Monday, July 23, 2007

An Impromptu Lesson

Over the weekend, dd16 and I had a little impromptu "Life Prep" lesson, spurred by a letter I received in the mail.

The letter was from the bank where dh and I have our personal checking account; as they have about a million times before, they're offering us a home equity account. But this time, they spelled out exactly how they believed we would benefit from borrowing against our house to pay for the necessities of life. The example they chose was so illuminating that I just had to share it with our teenage daughter.

Here's the tempting little scenario they set up:

Current Monthly Debts Before Tapping Into Home Equity:
Personal Loan $8,000 balance = $183.05/month repayment
Auto Loan $12,000 balance = $237.61/month repayment
Credit Card $5,000 balance = $112.50/month repayment
Total Current Debt Payments Per Month: $533.16

Those loan balances add up to $25,000, and the bank (out of concern for us, I'm sure) points out that if we had that kind of debt, we could take out a home equity loan for $25,000, pay off those balances and end up owing the bank only $166.16 per month. That's a savings of $367 per month or $4,404 per year. What's not to like?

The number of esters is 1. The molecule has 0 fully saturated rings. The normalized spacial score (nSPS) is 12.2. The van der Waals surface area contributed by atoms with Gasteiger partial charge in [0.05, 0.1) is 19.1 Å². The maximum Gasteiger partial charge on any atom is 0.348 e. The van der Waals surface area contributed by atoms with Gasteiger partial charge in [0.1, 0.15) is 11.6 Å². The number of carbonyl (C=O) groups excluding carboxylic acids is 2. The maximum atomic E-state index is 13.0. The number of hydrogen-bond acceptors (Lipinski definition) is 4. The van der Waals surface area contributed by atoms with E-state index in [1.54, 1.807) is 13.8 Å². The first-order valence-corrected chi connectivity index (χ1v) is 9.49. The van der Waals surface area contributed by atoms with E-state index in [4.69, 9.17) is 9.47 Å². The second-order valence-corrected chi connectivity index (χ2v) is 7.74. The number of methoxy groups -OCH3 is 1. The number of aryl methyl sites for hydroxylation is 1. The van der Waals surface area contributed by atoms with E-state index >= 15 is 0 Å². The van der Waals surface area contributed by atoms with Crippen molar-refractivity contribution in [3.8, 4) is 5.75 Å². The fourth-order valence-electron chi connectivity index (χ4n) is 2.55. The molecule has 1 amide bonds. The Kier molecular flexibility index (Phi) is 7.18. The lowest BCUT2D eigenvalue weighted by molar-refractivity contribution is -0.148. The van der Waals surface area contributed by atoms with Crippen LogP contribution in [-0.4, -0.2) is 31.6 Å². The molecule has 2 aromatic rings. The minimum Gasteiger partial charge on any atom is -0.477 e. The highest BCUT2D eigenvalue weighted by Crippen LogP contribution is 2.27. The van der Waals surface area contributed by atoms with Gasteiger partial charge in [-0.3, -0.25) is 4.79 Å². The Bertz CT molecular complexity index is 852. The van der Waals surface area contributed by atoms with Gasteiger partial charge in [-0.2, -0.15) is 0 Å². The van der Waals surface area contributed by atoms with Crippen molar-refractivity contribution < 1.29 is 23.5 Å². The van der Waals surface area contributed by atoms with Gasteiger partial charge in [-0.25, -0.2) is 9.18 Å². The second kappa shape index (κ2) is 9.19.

So I sat down with dd16 and went over this offer with her, after dutifully pointing out that the prudent thing to do would be to not carry a balance on your credit card or extend the term of a personal or car loan in the first place. She thought that it looked like a pretty good deal, when you just crunched the numbers.

That's when I showed her the three little asterisks buried in the copy. We found the related explanation on the back of the letter in the fine print:

This 6.99% APR fixed rate would result in 179 monthly payments of $166.16 plus a final balloon payment of $21,613.82, and assumes an open and active personal (BANK NAME) checking account with automatic monthly payments from a personal (BANK NAME) checking or savings account. (For loans without a personal (BANK NAME) checking account and no automatic payment deductions, the APR would be 8.24% and would result in 179 monthly payments of $187.64 plus a final balloon payment of $22,225.93.)

I told her that a balloon payment must be paid in full on the specified date. She was pretty shocked that someone would have to come up with that kind of money, which isn't that much less than the previous 179 payments (15 years!) put together. I told her the bank is assuming the house will be worth more then and the owner would have more equity in it, so the owner could just borrow against it some more 15 years down the road.

But that assumes house prices and people's incomes will continue to go up for the next 15 years. Given the changes we're seeing from the global economy, that's a gamble.

This brief lesson caught my daughter's attention, and I think we'll go over it again this year after we do the Mortgage Project in Life Prep. But now I'm thinking, do I need to add home equity loans to that project before we do another reprint of the book? Banks and mortgage companies have come up with so many new ways to keep people in debt that I could probably add a whole 'nother book's worth of content!